My article on Guo Yuhua leads to several related posts on my blog—many collected under the Maoism tag in the sidebar.
For further alternative grass-roots accounts of Chinese society, see
For the troubled maintenance of local ritual life under changing regimes:
On recent conflicts between state and society, see e.g.
In Guo Yuhua’s interview with Ian Johnson she gives short shrift to the Intangible Cultural Heritage—as do I. Some tasters among the numerous posts under the heritage tag in the sidebar:
For Chinese parallels with authoritarian regimes in Europe, see e.g. my posts on
For another handy digest on a variety of topics, see here.
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(under Themes > Local ritual)
Many descriptions of Chinese ritual sequences appear somewhat timeless, blurring variation and change. But generally I like to keep my accounts either descriptive, based on observed performances, or prescriptive, an ideal sequence recounted by elderly performers. Where I become familiar enough with the local scene I sometimes try to collate the two, as in this composite funeral sequence for one part of the Yixian–Laishui region south of Beijing.
Based on talks with senior ritual specialists there, it’s illuminated by attending (and taking part in) many funerals in this area over more than a decade. While we always seek to copy the diverse funeral manuals of each village, they can’t offer the kind of detail provided by observation of practice and the accounts of the ritual specialists themselves. In particular, my constant refrain: ritual is performance, and is expressed largely through sound—the items of vocal, percussion, and melodic instrumental music that permeate the sequence.
A gradual dilution of ritual practice has undoubtedly occurred since the 1950s, but it’s never so simple as seeking to “restore” some notional ideal sequence from before Liberation on the basis of ritual manuals alone.
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Through the 1990s, one of the most fruitful sites for our fieldwork project on the Hebei plain south of Beijing was the area around Xiongxian county, just south of Bazhou, and east of the regional capital Baoding. Recently this whole region has become the centre of a vast and radical new development project to expand metropolitan Beijing; but when we used to visit, it was still very much rural.
As throughout the region covered in this growing series on Hebei, most villages here had ritual associations until the 1950s, and we found many still active in the 1990s. But here we found less vocal liturgy than further north and west on the plain, with no foshihui groups reciting precious scrolls.
Instead, ritual services were now mainly represented by the “holy pieces” of the shengguan wind ensemble to “revere the gods”—here an exceptionally rich repertoire based on long suites related to those of the temples of old Beijing. Not all these groups were still performing, but there is rich material here, not only on the ethnography of local ritual in modern times, but for scholars of the late imperial period.
This is the latest in a series on ritual in Hebei that includes Houshan and the precious scrolls, suburban Beijing, and Bazhou.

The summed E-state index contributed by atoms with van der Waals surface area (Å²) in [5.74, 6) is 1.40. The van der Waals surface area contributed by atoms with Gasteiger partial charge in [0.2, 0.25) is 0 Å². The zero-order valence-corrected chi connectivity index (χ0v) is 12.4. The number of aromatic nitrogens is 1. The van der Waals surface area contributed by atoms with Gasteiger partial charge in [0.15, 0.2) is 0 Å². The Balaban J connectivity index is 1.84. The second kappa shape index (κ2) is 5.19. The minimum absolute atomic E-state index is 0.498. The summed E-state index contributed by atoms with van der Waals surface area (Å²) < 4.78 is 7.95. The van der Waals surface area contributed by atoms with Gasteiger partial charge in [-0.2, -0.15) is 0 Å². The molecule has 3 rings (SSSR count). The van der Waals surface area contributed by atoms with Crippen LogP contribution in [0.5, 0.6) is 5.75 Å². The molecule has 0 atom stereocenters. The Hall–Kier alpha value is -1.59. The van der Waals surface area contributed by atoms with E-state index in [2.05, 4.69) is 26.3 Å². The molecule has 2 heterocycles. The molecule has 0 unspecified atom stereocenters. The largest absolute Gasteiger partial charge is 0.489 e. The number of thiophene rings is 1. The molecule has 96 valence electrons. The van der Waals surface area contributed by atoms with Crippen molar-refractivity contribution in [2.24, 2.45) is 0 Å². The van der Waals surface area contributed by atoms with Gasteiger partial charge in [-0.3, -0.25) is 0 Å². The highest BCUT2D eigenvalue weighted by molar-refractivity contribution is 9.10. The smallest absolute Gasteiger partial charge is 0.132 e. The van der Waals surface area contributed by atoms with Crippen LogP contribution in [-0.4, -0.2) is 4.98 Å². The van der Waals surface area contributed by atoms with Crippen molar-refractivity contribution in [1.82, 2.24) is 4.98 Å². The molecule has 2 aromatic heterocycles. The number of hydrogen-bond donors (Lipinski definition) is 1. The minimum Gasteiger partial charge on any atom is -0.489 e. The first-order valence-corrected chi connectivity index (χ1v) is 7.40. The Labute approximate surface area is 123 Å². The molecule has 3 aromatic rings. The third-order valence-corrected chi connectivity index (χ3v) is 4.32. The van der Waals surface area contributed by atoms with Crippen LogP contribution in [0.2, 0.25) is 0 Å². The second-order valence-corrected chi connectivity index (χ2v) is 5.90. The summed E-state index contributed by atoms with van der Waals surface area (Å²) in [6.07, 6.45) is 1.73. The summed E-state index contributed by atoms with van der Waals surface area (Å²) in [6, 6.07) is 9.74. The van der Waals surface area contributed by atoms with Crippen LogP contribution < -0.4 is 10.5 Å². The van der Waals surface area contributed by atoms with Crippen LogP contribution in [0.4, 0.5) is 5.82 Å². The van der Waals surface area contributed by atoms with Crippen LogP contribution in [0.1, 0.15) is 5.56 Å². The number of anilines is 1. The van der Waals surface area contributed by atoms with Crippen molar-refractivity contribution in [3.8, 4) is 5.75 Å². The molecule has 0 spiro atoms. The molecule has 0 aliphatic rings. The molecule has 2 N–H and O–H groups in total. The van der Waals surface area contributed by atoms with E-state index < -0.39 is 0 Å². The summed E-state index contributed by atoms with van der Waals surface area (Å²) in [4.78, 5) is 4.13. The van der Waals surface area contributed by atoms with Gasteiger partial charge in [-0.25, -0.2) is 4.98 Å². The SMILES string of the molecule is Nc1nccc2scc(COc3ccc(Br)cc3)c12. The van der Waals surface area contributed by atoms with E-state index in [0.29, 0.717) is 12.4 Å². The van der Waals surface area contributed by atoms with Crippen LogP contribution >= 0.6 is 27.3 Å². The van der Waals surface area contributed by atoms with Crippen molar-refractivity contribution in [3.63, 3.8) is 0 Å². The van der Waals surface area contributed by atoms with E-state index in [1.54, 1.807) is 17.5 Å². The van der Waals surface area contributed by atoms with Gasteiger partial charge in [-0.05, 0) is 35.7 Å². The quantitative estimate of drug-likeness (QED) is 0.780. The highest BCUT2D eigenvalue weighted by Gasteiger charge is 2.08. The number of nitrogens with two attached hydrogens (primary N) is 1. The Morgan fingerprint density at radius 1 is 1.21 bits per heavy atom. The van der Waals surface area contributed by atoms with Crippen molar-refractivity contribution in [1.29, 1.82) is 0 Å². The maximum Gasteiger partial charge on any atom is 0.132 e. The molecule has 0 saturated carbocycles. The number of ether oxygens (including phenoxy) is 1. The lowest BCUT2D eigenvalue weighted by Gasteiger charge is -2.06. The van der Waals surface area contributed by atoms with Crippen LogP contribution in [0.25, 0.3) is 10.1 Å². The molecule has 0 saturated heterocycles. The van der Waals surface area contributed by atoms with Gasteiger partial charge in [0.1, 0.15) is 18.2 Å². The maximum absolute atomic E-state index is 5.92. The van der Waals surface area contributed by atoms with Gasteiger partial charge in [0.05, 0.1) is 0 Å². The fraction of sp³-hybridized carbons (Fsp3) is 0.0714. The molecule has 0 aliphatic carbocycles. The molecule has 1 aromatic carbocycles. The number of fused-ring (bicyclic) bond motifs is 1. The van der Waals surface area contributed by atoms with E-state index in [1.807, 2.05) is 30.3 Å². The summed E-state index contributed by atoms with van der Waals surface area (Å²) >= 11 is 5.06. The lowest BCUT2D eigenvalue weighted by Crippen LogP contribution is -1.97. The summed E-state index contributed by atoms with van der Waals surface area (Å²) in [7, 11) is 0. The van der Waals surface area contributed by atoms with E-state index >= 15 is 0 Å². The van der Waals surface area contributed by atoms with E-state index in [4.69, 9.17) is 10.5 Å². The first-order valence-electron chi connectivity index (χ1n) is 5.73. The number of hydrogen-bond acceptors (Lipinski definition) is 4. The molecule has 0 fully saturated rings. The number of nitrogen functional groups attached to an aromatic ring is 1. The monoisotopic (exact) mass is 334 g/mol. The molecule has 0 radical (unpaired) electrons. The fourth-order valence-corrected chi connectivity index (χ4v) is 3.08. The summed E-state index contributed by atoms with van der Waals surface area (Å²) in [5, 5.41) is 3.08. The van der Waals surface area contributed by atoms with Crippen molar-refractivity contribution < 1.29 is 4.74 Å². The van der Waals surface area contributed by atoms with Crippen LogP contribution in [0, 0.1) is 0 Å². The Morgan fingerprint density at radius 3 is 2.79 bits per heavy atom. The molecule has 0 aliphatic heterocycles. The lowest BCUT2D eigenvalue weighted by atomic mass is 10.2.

My well-meaning initiative of setting up a separate sub-menu for Ritual paintings has promptly been thwarted by my desire to incorporate the whole ritual practice of which such images are part.
So I’ve retained the original introduction, but I’ll subsume paintings from elsewhere (mainly Hebei) in posts under “Local ritual” in Themes. I’ve moved Ritual images: Gaoluo to go with the other pages on Gaoluo under “Other publications” in the top menu.
You can still use the tag for “art”…
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This first page under a new series on ritual images again concerns Gaoluo.
Apart from their ritual manuals and gongche solfeggio scores, all four ritual associations in North and South villages of Gaoluo have collections of images, including god paintings, diaogua hangings and donors’ lists, from various stages since the 19th century—displayed for calendrical rituals of the village community.
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(under Themes, in main Menu)
For aficionados of visual culture:
The main focus of our fieldwork on the Hebei plain through the 1990s was the ritual performance of amateur village-wide associations there. But of course we also documented the material artefacts of these groups—including ritual manuals, gongche solfeggio scores for the shengguan wind ensemble, donors’ lists, and so on.
I now realize that by comparison with elite painting, temple murals, and so on, what we may call “folk art” is not so well represented—either in print publications or online. So this is a new sub-menu for ritual paintings of village groups, mainly from Hebei. I’ve already included some of them in various posts/pages, but now I’m adding many more (mostly from the period since the late 19th century, but also some painted since the 1980s).
Most of these images are displayed for calendrical rituals (notably the New Year) and/or for funerals—the Ten Kings images are used for both.
Of course, these material artefacts are a sub-theme; our main material consists of a rich archive of audio and video recordings of ritual performance. Contemplating such images in a museum is a last resort: they are the backdrop to the ritual soundscape of vocal liturgy and “holy pieces” of shengguan wind ensemble, and a representation of the changing spiritual life of local communities. As you digest these pages, you might even listen to the items of vocal liturgy and shengguan on the playlist in the sidebar, with commentary here).